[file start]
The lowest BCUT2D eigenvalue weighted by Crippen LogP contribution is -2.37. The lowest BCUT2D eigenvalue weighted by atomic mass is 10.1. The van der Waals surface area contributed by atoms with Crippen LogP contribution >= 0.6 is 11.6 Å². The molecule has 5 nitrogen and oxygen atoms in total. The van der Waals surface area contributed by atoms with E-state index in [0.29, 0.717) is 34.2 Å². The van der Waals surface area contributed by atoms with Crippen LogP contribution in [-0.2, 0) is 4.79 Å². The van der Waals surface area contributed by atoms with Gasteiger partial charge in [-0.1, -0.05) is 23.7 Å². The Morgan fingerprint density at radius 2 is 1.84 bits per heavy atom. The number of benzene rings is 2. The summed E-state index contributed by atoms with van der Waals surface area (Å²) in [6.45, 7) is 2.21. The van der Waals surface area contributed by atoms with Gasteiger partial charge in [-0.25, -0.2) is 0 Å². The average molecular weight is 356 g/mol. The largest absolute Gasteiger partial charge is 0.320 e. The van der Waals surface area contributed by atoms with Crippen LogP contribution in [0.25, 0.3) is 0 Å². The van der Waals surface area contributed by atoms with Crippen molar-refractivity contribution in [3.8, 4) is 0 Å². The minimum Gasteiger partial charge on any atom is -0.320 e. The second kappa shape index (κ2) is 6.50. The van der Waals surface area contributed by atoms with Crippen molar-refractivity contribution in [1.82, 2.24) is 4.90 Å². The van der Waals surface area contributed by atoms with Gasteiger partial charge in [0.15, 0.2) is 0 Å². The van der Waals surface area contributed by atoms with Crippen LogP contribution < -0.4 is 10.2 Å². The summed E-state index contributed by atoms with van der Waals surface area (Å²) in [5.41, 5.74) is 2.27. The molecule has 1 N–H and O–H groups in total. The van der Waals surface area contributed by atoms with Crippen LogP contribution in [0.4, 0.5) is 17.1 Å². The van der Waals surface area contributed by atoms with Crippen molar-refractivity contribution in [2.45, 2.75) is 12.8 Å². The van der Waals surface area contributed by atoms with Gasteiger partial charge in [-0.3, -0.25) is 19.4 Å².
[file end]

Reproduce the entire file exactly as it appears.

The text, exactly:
The lowest BCUT2D eigenvalue weighted by Crippen LogP contribution is -2.37. The lowest BCUT2D eigenvalue weighted by atomic mass is 10.1. The van der Waals surface area contributed by atoms with Crippen LogP contribution >= 0.6 is 11.6 Å². The molecule has 5 nitrogen and oxygen atoms in total. The van der Waals surface area contributed by atoms with E-state index in [0.29, 0.717) is 34.2 Å². The van der Waals surface area contributed by atoms with Crippen LogP contribution in [-0.2, 0) is 4.79 Å². The van der Waals surface area contributed by atoms with Gasteiger partial charge in [-0.1, -0.05) is 23.7 Å². The Morgan fingerprint density at radius 2 is 1.84 bits per heavy atom. The number of benzene rings is 2. The summed E-state index contributed by atoms with van der Waals surface area (Å²) in [6.45, 7) is 2.21. The van der Waals surface area contributed by atoms with Gasteiger partial charge in [-0.25, -0.2) is 0 Å². The average molecular weight is 356 g/mol. The largest absolute Gasteiger partial charge is 0.320 e. The van der Waals surface area contributed by atoms with Crippen LogP contribution in [0.25, 0.3) is 0 Å². The van der Waals surface area contributed by atoms with Crippen molar-refractivity contribution in [3.8, 4) is 0 Å². The minimum Gasteiger partial charge on any atom is -0.320 e. The second kappa shape index (κ2) is 6.50. The van der Waals surface area contributed by atoms with Crippen molar-refractivity contribution in [1.82, 2.24) is 4.90 Å². The van der Waals surface area contributed by atoms with Gasteiger partial charge in [0.15, 0.2) is 0 Å². The van der Waals surface area contributed by atoms with Crippen LogP contribution < -0.4 is 10.2 Å². The summed E-state index contributed by atoms with van der Waals surface area (Å²) in [5.41, 5.74) is 2.27. The molecule has 1 N–H and O–H groups in total. The van der Waals surface area contributed by atoms with Crippen LogP contribution in [0.4, 0.5) is 17.1 Å². The van der Waals surface area contributed by atoms with Crippen molar-refractivity contribution in [2.45, 2.75) is 12.8 Å². The van der Waals surface area contributed by atoms with Gasteiger partial charge in [-0.3, -0.25) is 19.4 Å².